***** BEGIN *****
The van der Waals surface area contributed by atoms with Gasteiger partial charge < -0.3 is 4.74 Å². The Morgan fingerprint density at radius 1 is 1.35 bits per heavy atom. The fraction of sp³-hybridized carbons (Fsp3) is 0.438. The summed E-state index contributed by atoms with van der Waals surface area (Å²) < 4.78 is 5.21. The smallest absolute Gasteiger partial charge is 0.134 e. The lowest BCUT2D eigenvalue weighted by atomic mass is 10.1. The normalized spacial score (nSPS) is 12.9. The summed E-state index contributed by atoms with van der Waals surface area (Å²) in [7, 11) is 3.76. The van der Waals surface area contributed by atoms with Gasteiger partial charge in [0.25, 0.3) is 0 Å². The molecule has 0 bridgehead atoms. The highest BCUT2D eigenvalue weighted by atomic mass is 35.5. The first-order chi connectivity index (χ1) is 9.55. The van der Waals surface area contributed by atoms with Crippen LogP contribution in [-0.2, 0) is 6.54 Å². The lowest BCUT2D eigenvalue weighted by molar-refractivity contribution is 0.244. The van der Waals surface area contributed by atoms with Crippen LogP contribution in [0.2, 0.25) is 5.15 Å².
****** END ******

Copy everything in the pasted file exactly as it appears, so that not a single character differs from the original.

The van der Waals surface area contributed by atoms with Gasteiger partial charge < -0.3 is 4.74 Å². The Morgan fingerprint density at radius 1 is 1.35 bits per heavy atom. The fraction of sp³-hybridized carbons (Fsp3) is 0.438. The summed E-state index contributed by atoms with van der Waals surface area (Å²) < 4.78 is 5.21. The smallest absolute Gasteiger partial charge is 0.134 e. The lowest BCUT2D eigenvalue weighted by atomic mass is 10.1. The normalized spacial score (nSPS) is 12.9. The summed E-state index contributed by atoms with van der Waals surface area (Å²) in [7, 11) is 3.76. The van der Waals surface area contributed by atoms with Gasteiger partial charge in [0.25, 0.3) is 0 Å². The molecule has 0 bridgehead atoms. The highest BCUT2D eigenvalue weighted by atomic mass is 35.5. The first-order chi connectivity index (χ1) is 9.55. The van der Waals surface area contributed by atoms with Crippen LogP contribution in [-0.2, 0) is 6.54 Å². The lowest BCUT2D eigenvalue weighted by molar-refractivity contribution is 0.244. The van der Waals surface area contributed by atoms with Crippen LogP contribution in [0.2, 0.25) is 5.15 Å².